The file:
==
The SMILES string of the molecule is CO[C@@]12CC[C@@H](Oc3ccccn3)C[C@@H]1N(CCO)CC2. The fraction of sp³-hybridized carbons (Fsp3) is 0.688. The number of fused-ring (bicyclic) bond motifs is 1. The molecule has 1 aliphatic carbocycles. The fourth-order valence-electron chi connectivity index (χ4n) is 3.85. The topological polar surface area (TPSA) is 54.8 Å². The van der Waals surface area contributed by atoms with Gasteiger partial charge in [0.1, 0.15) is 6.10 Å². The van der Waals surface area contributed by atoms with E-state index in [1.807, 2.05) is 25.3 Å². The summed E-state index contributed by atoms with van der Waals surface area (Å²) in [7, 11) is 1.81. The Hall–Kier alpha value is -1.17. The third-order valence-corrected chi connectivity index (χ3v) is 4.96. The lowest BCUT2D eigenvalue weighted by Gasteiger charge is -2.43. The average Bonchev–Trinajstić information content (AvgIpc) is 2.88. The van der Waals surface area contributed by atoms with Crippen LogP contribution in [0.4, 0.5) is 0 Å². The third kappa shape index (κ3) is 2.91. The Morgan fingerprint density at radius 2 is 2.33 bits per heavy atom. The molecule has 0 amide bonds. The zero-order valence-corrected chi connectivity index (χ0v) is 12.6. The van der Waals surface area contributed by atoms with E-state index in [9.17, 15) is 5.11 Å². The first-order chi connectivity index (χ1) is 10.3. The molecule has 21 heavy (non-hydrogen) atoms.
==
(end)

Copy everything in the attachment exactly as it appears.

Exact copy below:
The SMILES string of the molecule is CO[C@@]12CC[C@@H](Oc3ccccn3)C[C@@H]1N(CCO)CC2. The fraction of sp³-hybridized carbons (Fsp3) is 0.688. The number of fused-ring (bicyclic) bond motifs is 1. The molecule has 1 aliphatic carbocycles. The fourth-order valence-electron chi connectivity index (χ4n) is 3.85. The topological polar surface area (TPSA) is 54.8 Å². The van der Waals surface area contributed by atoms with Gasteiger partial charge in [0.1, 0.15) is 6.10 Å². The van der Waals surface area contributed by atoms with E-state index in [1.807, 2.05) is 25.3 Å². The summed E-state index contributed by atoms with van der Waals surface area (Å²) in [7, 11) is 1.81. The Hall–Kier alpha value is -1.17. The third-order valence-corrected chi connectivity index (χ3v) is 4.96. The lowest BCUT2D eigenvalue weighted by Gasteiger charge is -2.43. The average Bonchev–Trinajstić information content (AvgIpc) is 2.88. The van der Waals surface area contributed by atoms with Crippen LogP contribution in [0.4, 0.5) is 0 Å². The third kappa shape index (κ3) is 2.91. The Morgan fingerprint density at radius 2 is 2.33 bits per heavy atom. The molecule has 0 amide bonds. The zero-order valence-corrected chi connectivity index (χ0v) is 12.6. The van der Waals surface area contributed by atoms with E-state index in [9.17, 15) is 5.11 Å². The first-order chi connectivity index (χ1) is 10.3. The molecule has 21 heavy (non-hydrogen) atoms.